Enabling revolutionary progress
Enabling revolutionary progress
“The success of additive manufacturing solutions at the industry level will only come about by defining, implementing and complying with manufacturing standards.
Today we are still lacking many of these steps.”
Head of Additive Manufacturing, TÜV SÜD
Monday March 25, 2019
The additive manufacturing industry is growing fast. According to one 2018 industry report, the AM industry currently exceeds $7.3 billion worldwide – up from $5.1 billion just two years ago. However, despite this impressive growth, the future of the additive manufacturing sector faces a range of structural obstacles which will need to be addressed sooner or later. These include fundamental changes to business models, processes, training and standards.
Unless the industry as a whole deals with these issues now, it will run into a ‘glass ceiling’ which will impede further growth.
Additive Manufacturing presents a range of significant potential benefits to businesses - but these can only be achieved if they are willing to make some fundamental changes. One of the most intriguing changes AM may have on the industry is in terms of business models. Here are just a few examples:
Done right, AM clearly provides enormous potential benefits to businesses and their customers, in terms of cost, reduced waste and more reactive production. But, this will also require a significant change in business models and practices. Unless firms make serious structural changes to the way they produce their goods, Additive Manufacturing’s benefits cannot truly be realised.
For a manufacturing business to become industrialised Additive Manufacturing ready (i AM-ready), significant changes need to be made throughout the business. These include:
This new approach to manufacturing will require businesses to make significant changes to their processes. Making these changes requires investment and long-term planning – but failure to do so will mean 3D printing cannot reach its full potential. Without these changes there will be inconsistency in output and standards and customers will lack clarity on the right products for AM and its full potential.
Indeed, as the AM sector grows, there have been growing calls for regulation of Additive Manufacturing, to ensure customers get the best end-product – and this is especially so in highly regulated sectors such as healthcare, aerospace and automotive.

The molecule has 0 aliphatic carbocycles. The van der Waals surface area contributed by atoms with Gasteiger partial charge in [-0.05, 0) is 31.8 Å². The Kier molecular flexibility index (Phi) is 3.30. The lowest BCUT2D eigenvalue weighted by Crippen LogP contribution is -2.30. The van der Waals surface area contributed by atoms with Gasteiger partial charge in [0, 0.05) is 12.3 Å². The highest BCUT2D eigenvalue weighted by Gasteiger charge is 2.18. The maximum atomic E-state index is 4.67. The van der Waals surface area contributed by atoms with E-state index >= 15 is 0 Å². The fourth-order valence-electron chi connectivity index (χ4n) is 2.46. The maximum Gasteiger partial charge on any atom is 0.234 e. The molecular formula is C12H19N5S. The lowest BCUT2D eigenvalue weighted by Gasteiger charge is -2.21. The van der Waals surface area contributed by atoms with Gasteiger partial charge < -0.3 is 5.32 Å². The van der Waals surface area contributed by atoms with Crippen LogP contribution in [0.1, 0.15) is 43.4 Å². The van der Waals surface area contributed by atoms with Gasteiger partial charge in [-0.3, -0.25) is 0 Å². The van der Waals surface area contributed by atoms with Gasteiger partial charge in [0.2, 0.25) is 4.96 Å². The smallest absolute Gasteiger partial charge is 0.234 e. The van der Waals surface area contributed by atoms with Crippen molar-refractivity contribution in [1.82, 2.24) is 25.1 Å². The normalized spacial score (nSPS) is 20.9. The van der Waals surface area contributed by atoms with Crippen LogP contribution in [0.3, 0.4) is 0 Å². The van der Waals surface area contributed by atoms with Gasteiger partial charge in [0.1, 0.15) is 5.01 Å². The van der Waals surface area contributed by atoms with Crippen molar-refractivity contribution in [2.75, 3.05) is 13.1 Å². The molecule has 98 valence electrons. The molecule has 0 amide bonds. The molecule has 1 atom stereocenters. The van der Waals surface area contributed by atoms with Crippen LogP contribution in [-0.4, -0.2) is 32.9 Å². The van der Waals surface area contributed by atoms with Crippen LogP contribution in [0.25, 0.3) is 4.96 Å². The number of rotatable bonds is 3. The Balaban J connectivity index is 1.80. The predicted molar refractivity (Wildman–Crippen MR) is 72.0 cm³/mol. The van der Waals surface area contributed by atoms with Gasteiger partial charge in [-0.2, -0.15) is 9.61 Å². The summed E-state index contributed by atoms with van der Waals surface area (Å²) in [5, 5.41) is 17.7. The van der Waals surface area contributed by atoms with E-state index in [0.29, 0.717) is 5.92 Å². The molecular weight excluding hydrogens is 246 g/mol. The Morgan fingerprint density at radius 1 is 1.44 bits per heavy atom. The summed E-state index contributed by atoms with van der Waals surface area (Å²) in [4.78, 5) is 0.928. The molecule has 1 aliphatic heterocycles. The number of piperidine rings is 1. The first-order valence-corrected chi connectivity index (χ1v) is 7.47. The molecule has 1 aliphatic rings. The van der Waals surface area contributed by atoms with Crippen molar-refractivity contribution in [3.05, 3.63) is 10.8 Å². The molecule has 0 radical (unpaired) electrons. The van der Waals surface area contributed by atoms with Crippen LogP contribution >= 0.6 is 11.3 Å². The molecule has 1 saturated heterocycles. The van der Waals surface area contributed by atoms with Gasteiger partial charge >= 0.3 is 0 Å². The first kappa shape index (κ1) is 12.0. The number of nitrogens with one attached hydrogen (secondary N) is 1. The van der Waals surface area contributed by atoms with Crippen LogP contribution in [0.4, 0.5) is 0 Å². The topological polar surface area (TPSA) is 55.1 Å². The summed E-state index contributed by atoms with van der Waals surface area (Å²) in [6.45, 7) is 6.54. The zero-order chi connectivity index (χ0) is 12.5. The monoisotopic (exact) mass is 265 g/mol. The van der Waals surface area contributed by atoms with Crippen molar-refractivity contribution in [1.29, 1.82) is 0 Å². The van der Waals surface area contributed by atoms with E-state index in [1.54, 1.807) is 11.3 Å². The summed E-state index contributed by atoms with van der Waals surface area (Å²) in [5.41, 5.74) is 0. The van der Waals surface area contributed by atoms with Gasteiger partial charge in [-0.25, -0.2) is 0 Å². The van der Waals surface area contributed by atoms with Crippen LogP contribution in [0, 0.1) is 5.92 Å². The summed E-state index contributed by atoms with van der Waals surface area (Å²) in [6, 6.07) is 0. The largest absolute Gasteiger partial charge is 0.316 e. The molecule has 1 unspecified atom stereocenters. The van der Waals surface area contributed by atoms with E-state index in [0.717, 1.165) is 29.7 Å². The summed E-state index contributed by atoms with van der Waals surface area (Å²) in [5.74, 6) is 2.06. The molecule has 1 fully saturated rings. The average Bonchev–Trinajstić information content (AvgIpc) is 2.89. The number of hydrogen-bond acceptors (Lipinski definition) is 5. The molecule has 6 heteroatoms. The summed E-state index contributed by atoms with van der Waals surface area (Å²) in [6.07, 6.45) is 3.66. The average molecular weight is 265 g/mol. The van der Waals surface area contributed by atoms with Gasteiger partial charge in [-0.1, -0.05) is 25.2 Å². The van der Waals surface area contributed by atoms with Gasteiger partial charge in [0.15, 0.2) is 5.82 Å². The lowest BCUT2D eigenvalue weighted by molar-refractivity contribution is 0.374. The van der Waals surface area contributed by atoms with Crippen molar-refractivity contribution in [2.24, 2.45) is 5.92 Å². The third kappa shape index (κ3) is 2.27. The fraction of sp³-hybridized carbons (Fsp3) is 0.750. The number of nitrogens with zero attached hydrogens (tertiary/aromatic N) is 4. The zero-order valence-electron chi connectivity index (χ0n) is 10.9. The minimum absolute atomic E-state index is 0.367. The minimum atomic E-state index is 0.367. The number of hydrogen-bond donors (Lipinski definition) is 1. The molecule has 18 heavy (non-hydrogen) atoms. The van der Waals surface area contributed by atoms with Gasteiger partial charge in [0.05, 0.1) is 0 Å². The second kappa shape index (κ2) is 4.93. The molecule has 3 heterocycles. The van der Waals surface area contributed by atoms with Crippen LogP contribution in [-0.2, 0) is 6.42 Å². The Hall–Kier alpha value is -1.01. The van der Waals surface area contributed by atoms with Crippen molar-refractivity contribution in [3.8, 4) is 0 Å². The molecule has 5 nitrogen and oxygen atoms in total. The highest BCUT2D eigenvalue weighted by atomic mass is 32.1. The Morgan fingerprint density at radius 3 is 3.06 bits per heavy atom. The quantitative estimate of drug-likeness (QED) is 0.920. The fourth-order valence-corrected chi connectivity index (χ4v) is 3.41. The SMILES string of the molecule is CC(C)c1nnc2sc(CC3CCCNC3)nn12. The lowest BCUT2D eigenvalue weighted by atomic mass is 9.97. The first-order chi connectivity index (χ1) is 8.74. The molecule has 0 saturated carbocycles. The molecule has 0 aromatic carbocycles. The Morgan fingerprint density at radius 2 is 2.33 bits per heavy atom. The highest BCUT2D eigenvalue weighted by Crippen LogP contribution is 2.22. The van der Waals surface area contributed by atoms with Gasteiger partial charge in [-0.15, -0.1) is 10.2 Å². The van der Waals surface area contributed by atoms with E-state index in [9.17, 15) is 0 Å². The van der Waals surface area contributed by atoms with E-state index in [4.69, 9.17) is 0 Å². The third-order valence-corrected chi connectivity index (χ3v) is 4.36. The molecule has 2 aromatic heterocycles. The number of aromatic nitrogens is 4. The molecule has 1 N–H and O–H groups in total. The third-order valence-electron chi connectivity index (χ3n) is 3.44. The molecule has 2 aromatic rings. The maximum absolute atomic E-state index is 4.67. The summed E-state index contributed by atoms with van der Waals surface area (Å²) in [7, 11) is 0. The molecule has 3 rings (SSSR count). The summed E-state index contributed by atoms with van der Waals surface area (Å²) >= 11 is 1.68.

Manufacturing centres can’t shoulder all the responsibility; technological solution providers such as hardware, software and material manufacturers need to adapt their products to the requirements of industrial additive manufacturing.
The industrial AM sector is going through a period of rapid growth. However, as Gregor Reischle, TÜV SÜD’s Head of Additive Manufacturing suggests, the sector will run into a ‘glass ceiling’ unless it begins putting into place processes which can regulate the sector, demonstrate the highest quality, and set standards. Currently, TÜV SÜD bridges the gap of technological readiness and the proof of concept for AM manufactured products.
At present, relatively few 3D printing businesses are certified, and the market is something of a ‘Wild West’. For customers, this means confusion and uncertainty – it’s almost impossible to know which manufacturer, or which technology is ready for industrial AM, and which will let them down. And for manufacturers themselves, this lack of clarity over standards means they must develop their own quality standards and testing models in-house – which is costly, time-consuming and hard to verify.
Certification, therefore, is not only necessary for the industry, it’s also welcome. It will allow high quality businesses to differentiate themselves, improve customer trust and therefore allow the industry to flourish.
At TÜV SÜD, we’re actively working to improve and enhance global AM standards, and have developed our industrial AM ready initiative (i AM Ready) including training courses to help certify businesses in the sector. We’ve also launched the first certified industrial additive manufacturing centres for 3D printing in Germany which coincide with the DIN standard and ISO/ASTM standards. These efforts will help AM firms move the sector beyond its glass ceiling.
To learn more about the i AM Ready (industrial Additive Manufacturing Readiness initiative) training and services, click here.